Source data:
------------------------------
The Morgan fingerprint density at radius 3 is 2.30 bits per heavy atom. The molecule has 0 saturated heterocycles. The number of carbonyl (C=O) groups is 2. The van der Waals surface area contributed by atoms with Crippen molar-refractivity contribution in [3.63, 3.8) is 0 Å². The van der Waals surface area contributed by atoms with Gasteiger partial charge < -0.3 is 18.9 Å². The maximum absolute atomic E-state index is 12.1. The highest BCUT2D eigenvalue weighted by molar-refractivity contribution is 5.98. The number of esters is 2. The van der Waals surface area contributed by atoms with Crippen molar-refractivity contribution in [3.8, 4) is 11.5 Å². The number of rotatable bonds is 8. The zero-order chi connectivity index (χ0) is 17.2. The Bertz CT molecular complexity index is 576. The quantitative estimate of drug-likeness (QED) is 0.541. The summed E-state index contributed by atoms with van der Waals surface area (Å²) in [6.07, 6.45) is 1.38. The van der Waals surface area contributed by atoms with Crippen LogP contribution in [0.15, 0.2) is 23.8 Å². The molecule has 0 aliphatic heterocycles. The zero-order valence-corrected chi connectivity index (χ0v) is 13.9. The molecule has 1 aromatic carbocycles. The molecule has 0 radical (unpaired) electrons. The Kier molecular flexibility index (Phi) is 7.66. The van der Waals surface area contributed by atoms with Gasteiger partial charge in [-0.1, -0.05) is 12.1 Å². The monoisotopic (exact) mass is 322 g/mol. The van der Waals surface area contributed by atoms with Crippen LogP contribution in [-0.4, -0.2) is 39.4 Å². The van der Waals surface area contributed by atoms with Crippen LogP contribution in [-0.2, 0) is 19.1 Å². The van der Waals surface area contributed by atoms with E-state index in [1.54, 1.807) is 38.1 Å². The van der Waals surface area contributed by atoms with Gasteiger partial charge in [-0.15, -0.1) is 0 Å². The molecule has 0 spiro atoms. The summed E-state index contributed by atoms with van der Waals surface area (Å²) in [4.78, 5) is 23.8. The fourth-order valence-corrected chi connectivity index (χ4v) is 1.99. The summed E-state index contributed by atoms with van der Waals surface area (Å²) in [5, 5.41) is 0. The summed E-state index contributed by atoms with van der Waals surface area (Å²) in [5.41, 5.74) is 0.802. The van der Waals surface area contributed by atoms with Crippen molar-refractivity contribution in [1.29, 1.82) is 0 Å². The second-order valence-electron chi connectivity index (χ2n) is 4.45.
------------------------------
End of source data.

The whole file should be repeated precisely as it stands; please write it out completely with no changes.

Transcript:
The Morgan fingerprint density at radius 3 is 2.30 bits per heavy atom. The molecule has 0 saturated heterocycles. The number of carbonyl (C=O) groups is 2. The van der Waals surface area contributed by atoms with Crippen molar-refractivity contribution in [3.63, 3.8) is 0 Å². The van der Waals surface area contributed by atoms with Gasteiger partial charge < -0.3 is 18.9 Å². The maximum absolute atomic E-state index is 12.1. The highest BCUT2D eigenvalue weighted by molar-refractivity contribution is 5.98. The number of esters is 2. The van der Waals surface area contributed by atoms with Crippen molar-refractivity contribution in [3.8, 4) is 11.5 Å². The number of rotatable bonds is 8. The zero-order chi connectivity index (χ0) is 17.2. The Bertz CT molecular complexity index is 576. The quantitative estimate of drug-likeness (QED) is 0.541. The summed E-state index contributed by atoms with van der Waals surface area (Å²) in [6.07, 6.45) is 1.38. The van der Waals surface area contributed by atoms with Crippen LogP contribution in [0.15, 0.2) is 23.8 Å². The molecule has 0 aliphatic heterocycles. The zero-order valence-corrected chi connectivity index (χ0v) is 13.9. The molecule has 1 aromatic carbocycles. The molecule has 0 radical (unpaired) electrons. The Kier molecular flexibility index (Phi) is 7.66. The van der Waals surface area contributed by atoms with Gasteiger partial charge in [-0.1, -0.05) is 12.1 Å². The monoisotopic (exact) mass is 322 g/mol. The van der Waals surface area contributed by atoms with Crippen LogP contribution in [-0.4, -0.2) is 39.4 Å². The van der Waals surface area contributed by atoms with Crippen LogP contribution in [-0.2, 0) is 19.1 Å². The van der Waals surface area contributed by atoms with E-state index in [1.54, 1.807) is 38.1 Å². The van der Waals surface area contributed by atoms with Gasteiger partial charge in [-0.15, -0.1) is 0 Å². The molecule has 0 spiro atoms. The summed E-state index contributed by atoms with van der Waals surface area (Å²) in [4.78, 5) is 23.8. The fourth-order valence-corrected chi connectivity index (χ4v) is 1.99. The summed E-state index contributed by atoms with van der Waals surface area (Å²) in [5, 5.41) is 0. The summed E-state index contributed by atoms with van der Waals surface area (Å²) in [5.41, 5.74) is 0.802. The van der Waals surface area contributed by atoms with Crippen molar-refractivity contribution in [1.29, 1.82) is 0 Å². The second-order valence-electron chi connectivity index (χ2n) is 4.45.